Zambia has the opportunity to produce biodiesel from soya, to replace the expensive diesel import. Then however, local production would need to be stimulated with tax exemptions, the Wageningen economist Dusan Drabik advises together with American researchers.
<Photo: Zambian farmers weeding in soya fields>
Currently Zambia needs to import all the gasoline and diesel. The costs of importing are high and therefore the Zambian government kept the gasoline prices low with subsidies. A couple of years ago the government ceased the subsidy regulation and announced a policy to produce biodiesel from soya themselves. The economists investigated the effects of this regulation. Without additional policies, the use of own soya as fuel would be disadvantageous for the Zambian economy, they wrote in the magazine Food Policy this month.
In that case the population would have to pay more for the home grown biodiesel compared to what they spend on imported diesel. Also the soya farmers would receive less for their fuel oil compared to what they earn now for the exported soya oil. This plan can only succeed if the Zambian farmers would grow more soya. Therefore, the government needs to stimulate the production with tax exemptions on soya, is their advice. It is better that the government does not make the biodiesel use mandatory, the economists of Wageningen, Cornell University and the World Bank stated.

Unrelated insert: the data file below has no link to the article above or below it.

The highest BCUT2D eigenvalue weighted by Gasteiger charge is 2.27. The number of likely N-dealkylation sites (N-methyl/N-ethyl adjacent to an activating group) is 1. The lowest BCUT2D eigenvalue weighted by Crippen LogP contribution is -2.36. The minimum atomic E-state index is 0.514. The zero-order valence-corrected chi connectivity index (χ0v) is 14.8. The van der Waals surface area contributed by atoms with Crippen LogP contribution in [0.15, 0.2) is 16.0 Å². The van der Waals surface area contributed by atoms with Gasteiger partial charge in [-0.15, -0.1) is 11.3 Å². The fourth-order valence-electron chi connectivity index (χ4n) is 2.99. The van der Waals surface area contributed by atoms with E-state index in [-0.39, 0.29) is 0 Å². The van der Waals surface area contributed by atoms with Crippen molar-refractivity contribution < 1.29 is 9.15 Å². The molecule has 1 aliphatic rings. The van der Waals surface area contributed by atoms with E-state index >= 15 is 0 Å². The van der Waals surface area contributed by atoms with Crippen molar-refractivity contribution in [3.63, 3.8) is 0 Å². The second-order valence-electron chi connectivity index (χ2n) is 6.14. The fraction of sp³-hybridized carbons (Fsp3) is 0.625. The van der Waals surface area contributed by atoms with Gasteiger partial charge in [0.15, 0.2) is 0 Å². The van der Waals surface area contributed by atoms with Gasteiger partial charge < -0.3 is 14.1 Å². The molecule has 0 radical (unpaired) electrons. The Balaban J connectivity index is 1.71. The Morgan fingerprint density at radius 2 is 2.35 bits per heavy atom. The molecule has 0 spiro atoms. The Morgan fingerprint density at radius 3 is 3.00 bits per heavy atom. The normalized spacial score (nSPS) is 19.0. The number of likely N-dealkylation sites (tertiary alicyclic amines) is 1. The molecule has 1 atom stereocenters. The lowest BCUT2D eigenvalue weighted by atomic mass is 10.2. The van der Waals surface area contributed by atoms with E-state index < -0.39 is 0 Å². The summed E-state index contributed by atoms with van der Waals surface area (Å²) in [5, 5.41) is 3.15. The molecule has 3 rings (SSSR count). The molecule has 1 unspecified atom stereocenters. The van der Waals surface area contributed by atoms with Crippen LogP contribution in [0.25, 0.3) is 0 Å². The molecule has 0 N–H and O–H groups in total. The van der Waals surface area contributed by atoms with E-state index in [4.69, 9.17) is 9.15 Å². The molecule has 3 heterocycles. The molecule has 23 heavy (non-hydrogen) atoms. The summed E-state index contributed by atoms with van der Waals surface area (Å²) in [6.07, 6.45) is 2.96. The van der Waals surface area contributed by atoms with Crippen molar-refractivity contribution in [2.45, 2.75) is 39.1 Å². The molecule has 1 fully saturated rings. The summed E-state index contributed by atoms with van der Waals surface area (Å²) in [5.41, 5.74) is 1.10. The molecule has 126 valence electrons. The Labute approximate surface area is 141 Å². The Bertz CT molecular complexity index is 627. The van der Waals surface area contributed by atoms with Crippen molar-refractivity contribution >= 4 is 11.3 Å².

Should the stimulation of soya production succeed, then the Zambian soya farmers need to also solve another problem. The soya production in south and east Africa is increasingly suffering from Phakopsora pachyrhizi. This soil fungus, which affects the leaf of the soya plants, is quickly spreading across the African continent. No resistance to the rapidly mutating fungus was found yet, the Wageningen phytopathologists reported in the Plant Pathology this month. The Wageningen PhD student Harun Murithi, working for the International Institute of Tropical Agriculture in Tanzania, is now working to understand the genetics and ecology of the damaging soil fungus.